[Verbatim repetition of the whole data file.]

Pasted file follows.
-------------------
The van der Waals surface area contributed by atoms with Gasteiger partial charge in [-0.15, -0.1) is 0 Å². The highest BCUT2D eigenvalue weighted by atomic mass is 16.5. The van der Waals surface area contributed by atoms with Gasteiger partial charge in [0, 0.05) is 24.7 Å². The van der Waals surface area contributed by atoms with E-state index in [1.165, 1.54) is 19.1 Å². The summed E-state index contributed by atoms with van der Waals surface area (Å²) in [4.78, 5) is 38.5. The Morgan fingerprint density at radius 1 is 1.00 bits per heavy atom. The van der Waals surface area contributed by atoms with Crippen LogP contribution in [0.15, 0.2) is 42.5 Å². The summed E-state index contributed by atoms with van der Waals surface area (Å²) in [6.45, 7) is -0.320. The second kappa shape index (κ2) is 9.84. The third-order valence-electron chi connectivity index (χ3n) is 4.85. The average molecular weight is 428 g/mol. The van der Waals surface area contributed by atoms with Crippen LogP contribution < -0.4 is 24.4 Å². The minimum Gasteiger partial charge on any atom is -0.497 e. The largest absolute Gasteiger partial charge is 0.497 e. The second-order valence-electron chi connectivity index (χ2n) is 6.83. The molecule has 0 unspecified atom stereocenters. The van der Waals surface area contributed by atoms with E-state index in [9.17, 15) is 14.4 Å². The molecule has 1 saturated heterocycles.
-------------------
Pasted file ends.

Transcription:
The van der Waals surface area contributed by atoms with Gasteiger partial charge in [-0.15, -0.1) is 0 Å². The highest BCUT2D eigenvalue weighted by atomic mass is 16.5. The van der Waals surface area contributed by atoms with Gasteiger partial charge in [0, 0.05) is 24.7 Å². The van der Waals surface area contributed by atoms with E-state index in [1.165, 1.54) is 19.1 Å². The summed E-state index contributed by atoms with van der Waals surface area (Å²) in [4.78, 5) is 38.5. The Morgan fingerprint density at radius 1 is 1.00 bits per heavy atom. The van der Waals surface area contributed by atoms with Crippen LogP contribution in [0.15, 0.2) is 42.5 Å². The summed E-state index contributed by atoms with van der Waals surface area (Å²) in [6.45, 7) is -0.320. The second kappa shape index (κ2) is 9.84. The third-order valence-electron chi connectivity index (χ3n) is 4.85. The average molecular weight is 428 g/mol. The van der Waals surface area contributed by atoms with Crippen LogP contribution < -0.4 is 24.4 Å². The minimum Gasteiger partial charge on any atom is -0.497 e. The largest absolute Gasteiger partial charge is 0.497 e. The second-order valence-electron chi connectivity index (χ2n) is 6.83. The molecule has 0 unspecified atom stereocenters. The van der Waals surface area contributed by atoms with E-state index in [9.17, 15) is 14.4 Å². The molecule has 1 saturated heterocycles.